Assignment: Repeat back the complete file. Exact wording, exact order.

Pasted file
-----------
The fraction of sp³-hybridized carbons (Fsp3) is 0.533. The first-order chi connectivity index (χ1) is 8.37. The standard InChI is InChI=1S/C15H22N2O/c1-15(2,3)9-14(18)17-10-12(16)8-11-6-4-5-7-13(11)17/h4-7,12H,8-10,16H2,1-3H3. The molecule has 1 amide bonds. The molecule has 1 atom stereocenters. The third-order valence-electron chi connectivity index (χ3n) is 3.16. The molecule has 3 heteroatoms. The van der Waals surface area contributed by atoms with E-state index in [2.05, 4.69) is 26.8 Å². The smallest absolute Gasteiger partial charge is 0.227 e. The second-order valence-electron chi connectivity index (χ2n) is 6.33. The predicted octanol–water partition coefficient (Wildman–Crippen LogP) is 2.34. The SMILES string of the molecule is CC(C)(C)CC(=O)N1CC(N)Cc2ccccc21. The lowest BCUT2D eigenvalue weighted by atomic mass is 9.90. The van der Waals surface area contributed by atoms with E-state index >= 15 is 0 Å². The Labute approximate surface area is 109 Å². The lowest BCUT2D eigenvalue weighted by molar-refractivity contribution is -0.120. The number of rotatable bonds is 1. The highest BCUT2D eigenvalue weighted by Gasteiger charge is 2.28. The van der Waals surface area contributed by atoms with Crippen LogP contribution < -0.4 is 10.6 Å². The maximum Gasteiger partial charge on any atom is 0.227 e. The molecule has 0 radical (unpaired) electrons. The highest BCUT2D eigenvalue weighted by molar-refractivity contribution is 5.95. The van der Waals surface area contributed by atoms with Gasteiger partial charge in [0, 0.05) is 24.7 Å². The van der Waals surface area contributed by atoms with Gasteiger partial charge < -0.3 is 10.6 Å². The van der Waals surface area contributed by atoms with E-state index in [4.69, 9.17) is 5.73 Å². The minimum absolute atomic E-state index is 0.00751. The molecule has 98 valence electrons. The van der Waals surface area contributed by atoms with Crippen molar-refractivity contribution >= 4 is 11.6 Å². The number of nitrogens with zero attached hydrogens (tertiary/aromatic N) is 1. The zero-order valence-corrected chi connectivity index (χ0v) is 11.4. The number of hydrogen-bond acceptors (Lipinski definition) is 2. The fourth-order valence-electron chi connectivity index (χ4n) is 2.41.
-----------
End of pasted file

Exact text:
The fraction of sp³-hybridized carbons (Fsp3) is 0.533. The first-order chi connectivity index (χ1) is 8.37. The standard InChI is InChI=1S/C15H22N2O/c1-15(2,3)9-14(18)17-10-12(16)8-11-6-4-5-7-13(11)17/h4-7,12H,8-10,16H2,1-3H3. The molecule has 1 amide bonds. The molecule has 1 atom stereocenters. The third-order valence-electron chi connectivity index (χ3n) is 3.16. The molecule has 3 heteroatoms. The van der Waals surface area contributed by atoms with E-state index in [2.05, 4.69) is 26.8 Å². The smallest absolute Gasteiger partial charge is 0.227 e. The second-order valence-electron chi connectivity index (χ2n) is 6.33. The predicted octanol–water partition coefficient (Wildman–Crippen LogP) is 2.34. The SMILES string of the molecule is CC(C)(C)CC(=O)N1CC(N)Cc2ccccc21. The lowest BCUT2D eigenvalue weighted by atomic mass is 9.90. The van der Waals surface area contributed by atoms with E-state index >= 15 is 0 Å². The Labute approximate surface area is 109 Å². The lowest BCUT2D eigenvalue weighted by molar-refractivity contribution is -0.120. The number of rotatable bonds is 1. The highest BCUT2D eigenvalue weighted by Gasteiger charge is 2.28. The van der Waals surface area contributed by atoms with Crippen LogP contribution < -0.4 is 10.6 Å². The maximum Gasteiger partial charge on any atom is 0.227 e. The molecule has 0 radical (unpaired) electrons. The highest BCUT2D eigenvalue weighted by molar-refractivity contribution is 5.95. The van der Waals surface area contributed by atoms with Gasteiger partial charge in [0, 0.05) is 24.7 Å². The van der Waals surface area contributed by atoms with Gasteiger partial charge < -0.3 is 10.6 Å². The van der Waals surface area contributed by atoms with E-state index in [4.69, 9.17) is 5.73 Å². The minimum absolute atomic E-state index is 0.00751. The molecule has 98 valence electrons. The van der Waals surface area contributed by atoms with Crippen molar-refractivity contribution >= 4 is 11.6 Å². The number of nitrogens with zero attached hydrogens (tertiary/aromatic N) is 1. The zero-order valence-corrected chi connectivity index (χ0v) is 11.4. The number of hydrogen-bond acceptors (Lipinski definition) is 2. The fourth-order valence-electron chi connectivity index (χ4n) is 2.41.